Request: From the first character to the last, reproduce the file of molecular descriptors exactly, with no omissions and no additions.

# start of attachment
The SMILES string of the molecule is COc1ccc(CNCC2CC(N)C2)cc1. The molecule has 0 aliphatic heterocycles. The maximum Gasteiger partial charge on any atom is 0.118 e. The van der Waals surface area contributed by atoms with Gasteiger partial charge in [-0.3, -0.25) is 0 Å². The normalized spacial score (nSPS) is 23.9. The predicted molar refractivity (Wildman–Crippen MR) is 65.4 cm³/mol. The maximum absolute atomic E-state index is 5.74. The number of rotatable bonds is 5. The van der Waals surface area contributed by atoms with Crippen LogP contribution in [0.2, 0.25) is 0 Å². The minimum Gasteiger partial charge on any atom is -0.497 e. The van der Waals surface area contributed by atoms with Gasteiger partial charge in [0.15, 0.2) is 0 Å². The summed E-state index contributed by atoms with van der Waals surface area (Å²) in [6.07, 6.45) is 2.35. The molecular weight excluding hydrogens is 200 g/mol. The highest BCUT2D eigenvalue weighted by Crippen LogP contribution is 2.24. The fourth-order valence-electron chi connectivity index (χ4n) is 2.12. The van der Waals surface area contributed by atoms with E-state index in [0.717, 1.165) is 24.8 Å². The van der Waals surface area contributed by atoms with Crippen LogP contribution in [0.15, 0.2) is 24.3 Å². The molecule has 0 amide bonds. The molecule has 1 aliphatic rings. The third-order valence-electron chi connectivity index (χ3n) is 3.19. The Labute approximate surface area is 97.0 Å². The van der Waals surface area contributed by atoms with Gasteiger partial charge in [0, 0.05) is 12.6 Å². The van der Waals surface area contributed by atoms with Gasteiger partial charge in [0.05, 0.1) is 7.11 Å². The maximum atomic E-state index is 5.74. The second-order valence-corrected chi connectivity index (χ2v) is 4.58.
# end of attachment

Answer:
The SMILES string of the molecule is COc1ccc(CNCC2CC(N)C2)cc1. The molecule has 0 aliphatic heterocycles. The maximum Gasteiger partial charge on any atom is 0.118 e. The van der Waals surface area contributed by atoms with Gasteiger partial charge in [-0.3, -0.25) is 0 Å². The normalized spacial score (nSPS) is 23.9. The predicted molar refractivity (Wildman–Crippen MR) is 65.4 cm³/mol. The maximum absolute atomic E-state index is 5.74. The number of rotatable bonds is 5. The van der Waals surface area contributed by atoms with Crippen LogP contribution in [0.2, 0.25) is 0 Å². The minimum Gasteiger partial charge on any atom is -0.497 e. The van der Waals surface area contributed by atoms with Gasteiger partial charge in [0.15, 0.2) is 0 Å². The summed E-state index contributed by atoms with van der Waals surface area (Å²) in [6.07, 6.45) is 2.35. The molecular weight excluding hydrogens is 200 g/mol. The highest BCUT2D eigenvalue weighted by Crippen LogP contribution is 2.24. The fourth-order valence-electron chi connectivity index (χ4n) is 2.12. The van der Waals surface area contributed by atoms with E-state index in [0.717, 1.165) is 24.8 Å². The van der Waals surface area contributed by atoms with Crippen LogP contribution in [0.15, 0.2) is 24.3 Å². The molecule has 0 amide bonds. The molecule has 1 aliphatic rings. The third-order valence-electron chi connectivity index (χ3n) is 3.19. The Labute approximate surface area is 97.0 Å². The van der Waals surface area contributed by atoms with Gasteiger partial charge in [0, 0.05) is 12.6 Å². The van der Waals surface area contributed by atoms with Gasteiger partial charge in [0.05, 0.1) is 7.11 Å². The maximum atomic E-state index is 5.74. The second-order valence-corrected chi connectivity index (χ2v) is 4.58.